Chef Karen: The letters “BLT” in our house mean genuine happiness to my husband! Even when I suggested our blog recipe this week was a “Deconstructed BLT”, he was happy. After you read Chef Jonathan’s blog, you will see that he obviously has the more creative cooking mind in this blogging duo. My BLT looked different on the plate but I didn’t move far from the original. I changed my usual “sandwich” into an appetizer. I toasted my bread, cut it into little circles, and cut my bacon and lettuce to size. I cut my tomatoes into little pieces, mixed them with mayonnaise and white wine vinegar (one of my new favs), added some salt and pepper and put it on top of the circles. Although deconstructed, the outcome was a happy grin from my husband. A+ in my book! 🙂

photo (4)

photo (5)

Chef Jonathan: My approach to this week’s deconstructed BLT was to turn it into something completely different. I wanted someone to eat this and not think “Oh, this reminds me of a BLT”, so I went with pasta. I cooked my pasta to ‘al dente’, then started on my bacon, cutting into 1/2 inch cubes, then sautéing with 1/2 and 1/2 butter and oil, seasoning as it cooks. Then I diced my tomatoes, adding to my prepared pasta sauce, adding minced garlic, my favourite herbs, and salt & pepper to taste. Tossing it all together, with some shredded cheese of course (it wouldn’t be pasta without) I put it in the oven for 25 minutes. Meanwhile, I did a classic chiffonade with my lettuce for a garnish, and voila a BLT pasta!

20130811-214948.jpg

 

Lemon-Blueberry Crumb Bars

Chef Karen: Summer and fresh fruit go hand-in-hand.  That’s why this recipe caught my eye; It had the word “blueberry” in it!  I love blueberries.  I love picking them, eating them right off the bush and figuring out how many different ways I can use them in baking. (Yes, yes, I know there are other uses for blueberries but I’m a baker at heart.)  I found the recipe we’ve tested this week very easy to make. I worried about what the crust would taste like and I found it to be pretty good. The bars tasted a bit like cheesecake but weren’t too “cheese-cakey” and I was happy with that.  If you want cheesecake, make cheesecake – don’t make a substitute 🙂  My one comment was that it seemed to dry out easily once I had it in the fridge for a few days.  If you have to keep it, make sure you wrap it tightly to keep this from happening.  I recommend this recipe while you can still go and pick your own blueberries!

photo (3)

Chef Jonathan: This is a nice summer recipe if you have some nice fresh berries. It can be done with any berries, not just of the blue variety, but we here at ORTK love blueberries! Making this dessert reminded me exactly of a New York Lemon Cheesecake I made in school, except for the blueberries are baked inside the bar, instead of a blueberry coulis……Making the crust, I found that there wasn’t nearly enough to fill the bottom of the pan, and do a topping, so I put all of it on the bottom, and left it Non En Croute which I actually prefer. Again, I love this recipe and I will definitely be making it again, possibly this summer. Enjoy!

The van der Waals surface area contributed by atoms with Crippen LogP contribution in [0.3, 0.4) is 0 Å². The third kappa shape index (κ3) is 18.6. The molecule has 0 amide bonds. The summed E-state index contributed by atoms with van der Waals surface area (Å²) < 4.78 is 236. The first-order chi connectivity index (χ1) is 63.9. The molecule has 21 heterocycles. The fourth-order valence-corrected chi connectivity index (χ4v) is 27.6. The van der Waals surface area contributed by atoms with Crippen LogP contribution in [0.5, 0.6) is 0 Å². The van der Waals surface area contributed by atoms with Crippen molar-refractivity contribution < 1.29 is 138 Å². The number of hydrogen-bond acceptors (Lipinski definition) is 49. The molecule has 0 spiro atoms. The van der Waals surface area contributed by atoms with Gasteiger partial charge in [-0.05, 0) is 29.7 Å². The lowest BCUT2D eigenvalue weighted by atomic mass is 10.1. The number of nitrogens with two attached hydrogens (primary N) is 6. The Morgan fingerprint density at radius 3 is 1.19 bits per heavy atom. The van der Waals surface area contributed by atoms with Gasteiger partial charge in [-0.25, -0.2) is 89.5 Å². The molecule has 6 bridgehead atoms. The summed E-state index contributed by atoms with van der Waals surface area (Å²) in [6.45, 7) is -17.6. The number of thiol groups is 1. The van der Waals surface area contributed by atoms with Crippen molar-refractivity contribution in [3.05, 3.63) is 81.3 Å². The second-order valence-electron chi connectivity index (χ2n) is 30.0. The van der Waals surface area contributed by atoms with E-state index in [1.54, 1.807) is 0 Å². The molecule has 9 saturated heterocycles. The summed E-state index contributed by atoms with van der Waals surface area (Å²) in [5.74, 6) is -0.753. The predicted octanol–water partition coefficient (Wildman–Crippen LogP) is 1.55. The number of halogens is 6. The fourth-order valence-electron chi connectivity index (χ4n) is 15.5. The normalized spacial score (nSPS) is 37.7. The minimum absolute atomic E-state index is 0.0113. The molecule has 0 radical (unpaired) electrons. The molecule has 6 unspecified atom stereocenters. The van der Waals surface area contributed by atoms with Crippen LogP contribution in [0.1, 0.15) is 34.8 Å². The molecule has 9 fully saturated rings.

Blueberry_Bar

Here is the website for the recipe. It’s from the Kraft website.  http://www.kraftcanada.com/en/recipes/lemon-blueberry-crumb-bars-124041.aspx?cm_mmc=eml-_-rbecaen-_-20130717-_-2066&cm_lm=D5FF970BB300121967A3D6C9693765E2

 

Croissants!

Note: One reason for our blog is to give chefs encouragement to try new things, stretch themselves and maybe even fail. Sometimes the recipes we try work….sometimes they don’t Therefore, we’re pretty honest when we feel something doesn’t work. That”s where we are today.

Chef Karen: I’ve always wanted to make croissants. I love them but was afraid to make them. When Chef Jonathan agreed for them to be our topic this week, I was happy. As I searched for suitable recipes I found there were many choices to choose from. I chose one that I thought looked do-able. We both found out that there were a few challenges with this recipe. Chef Jonathan speaks about some of them so I won’t repeat. One issue was that I found the dough to be dry. Secondly, I found the croissant turned out to be more like a roll than a croissant. They were very dense and not light and crumbly like a croissant should be. Thirdly, the recipe says that the Prep Time is 3 hours. With the rising and waiting, I found it was more like 5 hours. After this experience I’ll never complain about the price of croissants,again. I was very disappointed with the results of this recipe. I think I’ll try another Croissant recipe to appease myself of failure.